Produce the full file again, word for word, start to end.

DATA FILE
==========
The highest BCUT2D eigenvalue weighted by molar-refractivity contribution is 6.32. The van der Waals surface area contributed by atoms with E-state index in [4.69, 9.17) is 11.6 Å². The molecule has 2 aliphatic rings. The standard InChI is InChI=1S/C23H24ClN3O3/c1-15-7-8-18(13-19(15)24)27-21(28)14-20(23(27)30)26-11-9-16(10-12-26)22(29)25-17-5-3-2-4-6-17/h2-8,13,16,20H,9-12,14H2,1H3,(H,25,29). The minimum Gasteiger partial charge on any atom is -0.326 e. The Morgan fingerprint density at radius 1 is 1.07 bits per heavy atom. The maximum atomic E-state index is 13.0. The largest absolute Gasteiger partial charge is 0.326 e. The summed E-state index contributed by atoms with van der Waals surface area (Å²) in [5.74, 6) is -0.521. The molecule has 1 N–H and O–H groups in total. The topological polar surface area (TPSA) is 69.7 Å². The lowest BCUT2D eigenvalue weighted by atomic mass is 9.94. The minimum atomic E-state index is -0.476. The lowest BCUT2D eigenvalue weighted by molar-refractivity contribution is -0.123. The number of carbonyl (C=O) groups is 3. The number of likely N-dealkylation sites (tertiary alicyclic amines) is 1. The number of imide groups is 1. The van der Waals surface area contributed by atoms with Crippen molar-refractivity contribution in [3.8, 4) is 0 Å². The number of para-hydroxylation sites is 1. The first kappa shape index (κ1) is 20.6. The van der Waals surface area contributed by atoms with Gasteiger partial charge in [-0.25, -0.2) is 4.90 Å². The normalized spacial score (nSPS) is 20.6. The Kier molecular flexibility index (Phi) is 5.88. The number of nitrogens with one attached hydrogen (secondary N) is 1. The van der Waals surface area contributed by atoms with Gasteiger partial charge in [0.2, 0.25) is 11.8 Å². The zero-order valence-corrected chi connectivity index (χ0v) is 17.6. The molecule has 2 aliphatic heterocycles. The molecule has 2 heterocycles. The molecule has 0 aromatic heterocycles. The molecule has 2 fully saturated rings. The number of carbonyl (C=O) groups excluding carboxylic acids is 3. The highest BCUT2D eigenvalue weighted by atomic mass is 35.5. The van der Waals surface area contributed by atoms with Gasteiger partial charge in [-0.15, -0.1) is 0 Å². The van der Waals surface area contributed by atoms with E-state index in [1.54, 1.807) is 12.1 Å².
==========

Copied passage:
The highest BCUT2D eigenvalue weighted by molar-refractivity contribution is 6.32. The van der Waals surface area contributed by atoms with E-state index in [4.69, 9.17) is 11.6 Å². The molecule has 2 aliphatic rings. The standard InChI is InChI=1S/C23H24ClN3O3/c1-15-7-8-18(13-19(15)24)27-21(28)14-20(23(27)30)26-11-9-16(10-12-26)22(29)25-17-5-3-2-4-6-17/h2-8,13,16,20H,9-12,14H2,1H3,(H,25,29). The minimum Gasteiger partial charge on any atom is -0.326 e. The Morgan fingerprint density at radius 1 is 1.07 bits per heavy atom. The maximum atomic E-state index is 13.0. The largest absolute Gasteiger partial charge is 0.326 e. The summed E-state index contributed by atoms with van der Waals surface area (Å²) in [5.74, 6) is -0.521. The molecule has 1 N–H and O–H groups in total. The topological polar surface area (TPSA) is 69.7 Å². The lowest BCUT2D eigenvalue weighted by atomic mass is 9.94. The minimum atomic E-state index is -0.476. The lowest BCUT2D eigenvalue weighted by molar-refractivity contribution is -0.123. The number of carbonyl (C=O) groups is 3. The number of likely N-dealkylation sites (tertiary alicyclic amines) is 1. The number of imide groups is 1. The van der Waals surface area contributed by atoms with Crippen molar-refractivity contribution in [3.8, 4) is 0 Å². The number of para-hydroxylation sites is 1. The first kappa shape index (κ1) is 20.6. The van der Waals surface area contributed by atoms with Gasteiger partial charge in [-0.25, -0.2) is 4.90 Å². The normalized spacial score (nSPS) is 20.6. The Kier molecular flexibility index (Phi) is 5.88. The number of nitrogens with one attached hydrogen (secondary N) is 1. The van der Waals surface area contributed by atoms with Gasteiger partial charge in [0.2, 0.25) is 11.8 Å². The zero-order valence-corrected chi connectivity index (χ0v) is 17.6. The molecule has 2 aliphatic heterocycles. The molecule has 2 heterocycles. The molecule has 0 aromatic heterocycles. The molecule has 2 fully saturated rings. The number of carbonyl (C=O) groups excluding carboxylic acids is 3. The highest BCUT2D eigenvalue weighted by atomic mass is 35.5. The van der Waals surface area contributed by atoms with Gasteiger partial charge in [-0.15, -0.1) is 0 Å². The van der Waals surface area contributed by atoms with E-state index in [1.54, 1.807) is 12.1 Å².